Stottlemyre doing better after health scare

Mel Stottlemyre, former Yankees pitcher and pitching coach, is doing better following a health scare last week, his wife Jean told John Harper. Mel’s son Todd wrote on Facebook his father was “in the hospital fighting for his life” last Friday. Stottlemyre has been fighting multiple myeloma, a type of bone marrow cancer, since 2000.

“He’s doing much better. We saw a big turnaround with Mel over the last 24 hours. He’s not in a life-threatening situation right now,” said Jean Stottlemyre to Harper. “It’s not the cancer. It was that he got sick from the chemo medicine. He was given antibiotics to fight infection and he’s responded well.”

Stottlemyre, who turned 75 last month, spent his entire playing career with the Yankees from 1964-74. Those were the “dark years” of the franchise, so Mel never did win a World Series as a player. He won his first ring as Mets pitching coach in 1986, and he added four titles as Yankees pitching coach from 1996-2005. Last year the Yankees surprised Stottlemyre with a plaque in Monument Park. It was one of the best moments of the season.

It was unclear whether Stottlemyre’s health would even allow him to make the trip from his home in Washington to Yankee Stadium for Old Timers’ Day last year. I’m glad to hear he’s doing well after that health scare last week. He’s been fighting cancer for close to two decades now, and he’s kicking its butt even at age 75. Go Mel.

Yankees to play four times on ESPN

A few days ago ESPN released their Sunday Night Baseball schedule for most of the first half, and, not surprisingly, the Yankees are featured more than a few times. They’re still a great draw. Here’s the schedule and here are the Sunday night broadcasts that will feature the Yankees:

  • April 16th: Cardinals at Yankees
  • May 7th: Yankees at Cubs
  • May 14th: Astros at Yankees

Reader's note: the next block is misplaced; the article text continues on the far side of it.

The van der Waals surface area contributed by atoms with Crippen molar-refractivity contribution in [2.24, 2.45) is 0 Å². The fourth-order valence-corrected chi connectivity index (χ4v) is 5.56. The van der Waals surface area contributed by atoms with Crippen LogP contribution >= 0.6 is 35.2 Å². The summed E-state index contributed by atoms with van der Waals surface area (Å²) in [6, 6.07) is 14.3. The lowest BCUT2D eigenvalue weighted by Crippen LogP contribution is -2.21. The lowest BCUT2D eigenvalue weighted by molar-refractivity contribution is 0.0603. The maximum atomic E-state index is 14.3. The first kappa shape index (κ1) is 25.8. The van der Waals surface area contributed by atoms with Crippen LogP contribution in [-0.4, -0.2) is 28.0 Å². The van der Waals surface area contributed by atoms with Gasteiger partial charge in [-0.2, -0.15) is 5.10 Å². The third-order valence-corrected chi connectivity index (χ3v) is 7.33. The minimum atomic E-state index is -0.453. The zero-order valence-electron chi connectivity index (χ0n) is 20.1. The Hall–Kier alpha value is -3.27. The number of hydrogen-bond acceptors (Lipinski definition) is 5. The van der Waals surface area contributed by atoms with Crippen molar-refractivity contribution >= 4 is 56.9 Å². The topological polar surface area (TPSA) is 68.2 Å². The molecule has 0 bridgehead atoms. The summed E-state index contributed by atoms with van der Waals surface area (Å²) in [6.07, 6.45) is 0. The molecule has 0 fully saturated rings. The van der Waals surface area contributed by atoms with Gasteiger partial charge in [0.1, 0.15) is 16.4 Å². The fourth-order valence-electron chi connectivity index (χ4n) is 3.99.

• July 16th: Yankees at Red Sox

That May 14th game is the night the Yankees are retiring Derek Jeter’s number, though I’m not sure whether ESPN will show the ceremony. Probably not. YES will air the entire thing, I’m sure. As a reminder, the Yankees are going to play the very first game of 2017 on ESPN. They begin the season at 1pm ET on Sunday, April 2nd, on the road against the Rays. The next game that day begins at 4pm ET.

AP: Yankees owe $27.4M in luxury tax for 2016 season

(Presswire)
(Presswire)

According to Ronald Blum, the Yankees owe $27.4M in luxury tax for the 2016 season. That means their payroll for luxury tax purposes was $243.8M this summer. The Yankees are taxed 50% on every dollar over the $189M luxury tax threshold. Their actual payroll based on 2016 player salaries was $224.5M, up ever so slightly from $223.6M last year.

The Yankees have paid the luxury tax every single year since the system was implemented back in 2003. They paid $26M in tax last year and $18.3M in tax in 2014. Their total luxury tax bill over the last 14 seasons is $325M, far and away the most in baseball. The Dodgers, who owe $31.8M this year, are the second highest luxury tax payer since 2003. They’ve paid $113M total.

Hal Steinbrenner has made it no secret he hopes to get under the luxury tax threshold at some point soon. It won’t happen in 2017. It’s much more likely to happen in 2018, when the threshold rises to $197M and the Yankees will be free of several big contracts, most notably Alex Rodriguez‘s and CC Sabathia‘s. Possibly Masahiro Tanaka‘s too, depending on his opt-out.

The new Collective Bargaining Agreement raised the luxury tax threshold and also revised the penalties, adding a special tier for extreme offenders. Teams over the threshold at least three straight years, including $40M+ over the threshold the last two years, are hit with a 95% tax. Goodness. Getting under the threshold would reset New York’s tax rate and save a boatload of cash.